Washington State

Office of the Attorney General

Attorney General

Bob Ferguson

As a result of legislation proposed by the Attorney General’s Office and adopted by the Legislature, 4 million Washingtonians now qualify for free or discounted care at hospitals across Washington state.

Quick links:

Eligibility calculator

FAQ

Approximately half of all Washingtonians are eligible for free or reduced-cost care at Washington state hospitals.  These protections apply to out-of-pocket hospital costs, including co-pays and deductibles, regardless of insurance status. Washington law now provides the strongest protections in the country for out-of-pocket hospital costs.

The new law significantly increases eligibility for out-of-pocket hospital costs, such as co-pays and deductibles, as well as expanding eligibility for discounts. Prior to the new law, a single parent working two minimum wage jobs at 50 hours per week was not eligible for financial assistance at Washington hospitals. The new law changes that.

The law ensures all Washingtonians within 300 percent of the federal poverty level are eligible for financial assistance on out-of-pocket hospital bills. Families making up to 400 percent of the federal poverty level could be eligible for financial assistance depending on the hospital.  The new law establishes two tiers of financial assistance — one for large hospitals and large health care systems (Tier 1) and another for smaller, independent hospitals (Tier 2).

Check the chart below to see if you or anyone in your family qualifies. The chart shows the income levels that qualify for discounts at Tier 1 and Tier 2 hospitals (click here for an unofficial list of which hospitals fall into which tier):

Chart listing potential discounts

 


Calculate your income's percentage of the federal poverty level:

Yearly Income: Number of Residents:

 

 

Chart and calculator are provided for estimation purposes only. Consult with your hospital directly to determine your specific eligibility. If you think your hospital is not following the law, file a complaint with the Attorney General at https://www.atg.wa.gov/file-complaint


FAQ

 

What is “charity care”?

Washington’s charity care law requires that hospitals make financial assistance available for low-income patients to help with their out-of-pocket medical costs. To be clear, we’re talking about people with insurance, not just uninsured folks. Many people face significant out-of-pocket costs even with insurance, and our charity care law helps those individuals.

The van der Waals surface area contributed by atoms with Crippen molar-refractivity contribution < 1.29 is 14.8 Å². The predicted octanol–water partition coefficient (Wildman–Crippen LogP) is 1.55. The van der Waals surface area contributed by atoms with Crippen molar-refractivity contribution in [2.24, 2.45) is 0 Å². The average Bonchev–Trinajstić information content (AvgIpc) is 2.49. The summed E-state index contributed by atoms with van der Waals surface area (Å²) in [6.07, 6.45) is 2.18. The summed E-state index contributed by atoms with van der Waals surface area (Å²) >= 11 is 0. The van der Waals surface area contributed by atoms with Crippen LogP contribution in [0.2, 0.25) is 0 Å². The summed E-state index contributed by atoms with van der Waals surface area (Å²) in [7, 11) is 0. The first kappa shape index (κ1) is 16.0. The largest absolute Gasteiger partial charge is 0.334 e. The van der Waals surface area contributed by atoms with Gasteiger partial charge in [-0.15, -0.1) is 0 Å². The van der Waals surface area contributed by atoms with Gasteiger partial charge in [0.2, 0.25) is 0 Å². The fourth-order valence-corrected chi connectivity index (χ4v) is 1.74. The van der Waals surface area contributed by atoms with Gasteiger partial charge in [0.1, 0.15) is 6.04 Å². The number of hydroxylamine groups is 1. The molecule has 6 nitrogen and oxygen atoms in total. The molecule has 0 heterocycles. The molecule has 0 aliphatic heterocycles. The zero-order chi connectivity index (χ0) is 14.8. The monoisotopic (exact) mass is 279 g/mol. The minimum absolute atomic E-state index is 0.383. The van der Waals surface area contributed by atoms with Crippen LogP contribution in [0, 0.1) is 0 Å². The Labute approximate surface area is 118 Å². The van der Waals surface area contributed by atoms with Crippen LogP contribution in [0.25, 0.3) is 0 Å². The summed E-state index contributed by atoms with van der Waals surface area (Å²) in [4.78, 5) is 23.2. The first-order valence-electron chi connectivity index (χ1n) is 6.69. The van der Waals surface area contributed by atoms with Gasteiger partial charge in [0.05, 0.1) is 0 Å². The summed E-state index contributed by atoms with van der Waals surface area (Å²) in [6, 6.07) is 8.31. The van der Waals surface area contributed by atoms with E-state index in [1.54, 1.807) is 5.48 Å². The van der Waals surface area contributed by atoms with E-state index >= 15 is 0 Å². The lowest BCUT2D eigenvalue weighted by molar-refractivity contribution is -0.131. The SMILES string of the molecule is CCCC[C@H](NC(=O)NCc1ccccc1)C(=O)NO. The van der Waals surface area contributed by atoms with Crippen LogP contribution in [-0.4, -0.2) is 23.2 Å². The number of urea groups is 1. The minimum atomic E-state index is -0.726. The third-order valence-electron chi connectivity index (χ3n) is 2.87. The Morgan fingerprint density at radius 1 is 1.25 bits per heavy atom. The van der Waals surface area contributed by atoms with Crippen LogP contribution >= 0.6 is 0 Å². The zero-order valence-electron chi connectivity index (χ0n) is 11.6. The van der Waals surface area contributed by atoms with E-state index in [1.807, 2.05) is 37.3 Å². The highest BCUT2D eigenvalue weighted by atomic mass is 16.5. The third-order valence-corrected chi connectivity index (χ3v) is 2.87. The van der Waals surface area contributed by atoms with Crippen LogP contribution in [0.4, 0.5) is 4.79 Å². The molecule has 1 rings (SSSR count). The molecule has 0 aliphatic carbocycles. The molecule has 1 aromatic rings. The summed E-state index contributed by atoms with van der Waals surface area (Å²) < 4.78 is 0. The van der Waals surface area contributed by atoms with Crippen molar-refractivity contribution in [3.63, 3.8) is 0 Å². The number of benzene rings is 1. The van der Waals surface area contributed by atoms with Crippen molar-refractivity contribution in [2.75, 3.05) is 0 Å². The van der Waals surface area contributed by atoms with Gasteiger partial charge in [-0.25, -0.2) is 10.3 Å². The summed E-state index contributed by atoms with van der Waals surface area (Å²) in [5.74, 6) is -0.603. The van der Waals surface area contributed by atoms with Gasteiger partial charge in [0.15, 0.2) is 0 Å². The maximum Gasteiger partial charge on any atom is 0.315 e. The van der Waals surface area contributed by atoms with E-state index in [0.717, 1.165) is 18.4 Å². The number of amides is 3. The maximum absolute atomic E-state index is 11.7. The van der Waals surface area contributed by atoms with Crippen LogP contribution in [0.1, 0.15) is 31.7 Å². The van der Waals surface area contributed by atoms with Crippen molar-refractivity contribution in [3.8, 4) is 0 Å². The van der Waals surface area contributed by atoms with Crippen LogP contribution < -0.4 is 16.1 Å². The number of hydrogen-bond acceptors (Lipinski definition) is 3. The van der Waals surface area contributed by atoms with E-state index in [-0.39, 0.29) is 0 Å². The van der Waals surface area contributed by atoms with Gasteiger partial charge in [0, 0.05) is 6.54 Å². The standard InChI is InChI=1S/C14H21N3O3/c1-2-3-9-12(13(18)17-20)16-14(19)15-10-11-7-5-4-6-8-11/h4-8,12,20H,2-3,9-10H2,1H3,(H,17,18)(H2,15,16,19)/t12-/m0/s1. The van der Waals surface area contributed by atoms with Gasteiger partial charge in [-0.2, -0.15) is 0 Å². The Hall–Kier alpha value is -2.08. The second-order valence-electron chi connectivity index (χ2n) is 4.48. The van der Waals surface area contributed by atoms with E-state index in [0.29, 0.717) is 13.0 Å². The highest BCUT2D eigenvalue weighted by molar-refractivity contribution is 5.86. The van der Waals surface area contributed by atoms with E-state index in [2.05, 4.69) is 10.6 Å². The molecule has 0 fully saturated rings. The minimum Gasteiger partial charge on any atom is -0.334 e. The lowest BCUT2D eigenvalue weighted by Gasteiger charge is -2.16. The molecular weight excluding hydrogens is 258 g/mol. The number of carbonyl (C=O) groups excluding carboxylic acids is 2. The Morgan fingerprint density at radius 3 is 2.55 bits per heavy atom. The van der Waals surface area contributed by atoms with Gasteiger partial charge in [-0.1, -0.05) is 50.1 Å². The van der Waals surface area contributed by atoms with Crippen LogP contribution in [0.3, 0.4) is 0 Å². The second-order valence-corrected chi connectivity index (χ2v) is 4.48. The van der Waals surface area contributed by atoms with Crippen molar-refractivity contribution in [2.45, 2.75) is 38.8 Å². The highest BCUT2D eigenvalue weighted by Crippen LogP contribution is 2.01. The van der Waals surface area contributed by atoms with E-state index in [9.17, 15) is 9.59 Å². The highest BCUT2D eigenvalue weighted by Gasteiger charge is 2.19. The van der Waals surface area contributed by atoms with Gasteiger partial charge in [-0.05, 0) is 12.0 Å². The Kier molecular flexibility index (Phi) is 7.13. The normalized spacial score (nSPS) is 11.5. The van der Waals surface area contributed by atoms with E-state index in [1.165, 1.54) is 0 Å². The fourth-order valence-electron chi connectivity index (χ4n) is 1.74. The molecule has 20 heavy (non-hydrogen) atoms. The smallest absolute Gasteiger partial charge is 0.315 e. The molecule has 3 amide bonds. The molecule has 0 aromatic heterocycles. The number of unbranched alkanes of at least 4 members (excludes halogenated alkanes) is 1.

Is there a minimum age requirement?

No. There is no minimum or maximum age requirement for eligibility. All Washingtonians are eligible.

 

Do you have to be on Medicare or Medicaid to use charity care?

No, charity care applies to all Washingtonians, whether they have public medical insurance, private medical insurance or are uninsured. Charity care covers your out-of-pocket costs, regardless of insurance status, based on your income level alone.

 

Do I have to be a citizen of the United States to apply for charity care?

No, all patients can apply for charity care regardless of their immigration status.

 

Does receiving charity care impact my eligibility for Social Security, Medicare or Medicaid?

It does not. Charity care applies to the part of your hospital bill that you pay — like deductbles and copays. Medicaid and Medicare will still cover their share, and then charity care will apply to the what remains for the patient to pay out-of-pocket.

 

Doesn’t Medicaid and/or Medicare pay for everything?

Not necessarily. There can be out-of-pocket costs associated with any hospital care depending on what is covered. That goes for private insurance, as well.

 

Isn’t this kind of financial assistance only for those who are very low income? I doubt I qualify for “Charity.”

You’d be surprised. Hospital bills are expensive for everyone. That’s why this new legislation expanded eligibility. For instance, a family of four with a household income up to about $83,000 is eligible for at least a discount at every hospital in the state. At the largest hospitals, they’re eligible for no out-of-pocket costs. At the state’s largest hospitals, families of four making up to $111,000 per year are eligible for at least a discount on the their out-of-pocket expenses.

 

Does charity care only apply to hospital care? What about clinic visits?

Charity care applies to medical care received at a hospital. However, sometimes hospitals that are associated with clinics will extend their charity care policy to those clinics. The best thing to do is always ask.

 

Does it cover ER visits, or x-rays or outpatient procedures that are done at hospitals?

Charity care applies to medical care received at a hospital. That includes emergency room care at a hospital. It also includes any other scan, test or procedure done at a hospital. Charity care may not cover bills from physicians or other providers not employed by the hospitals.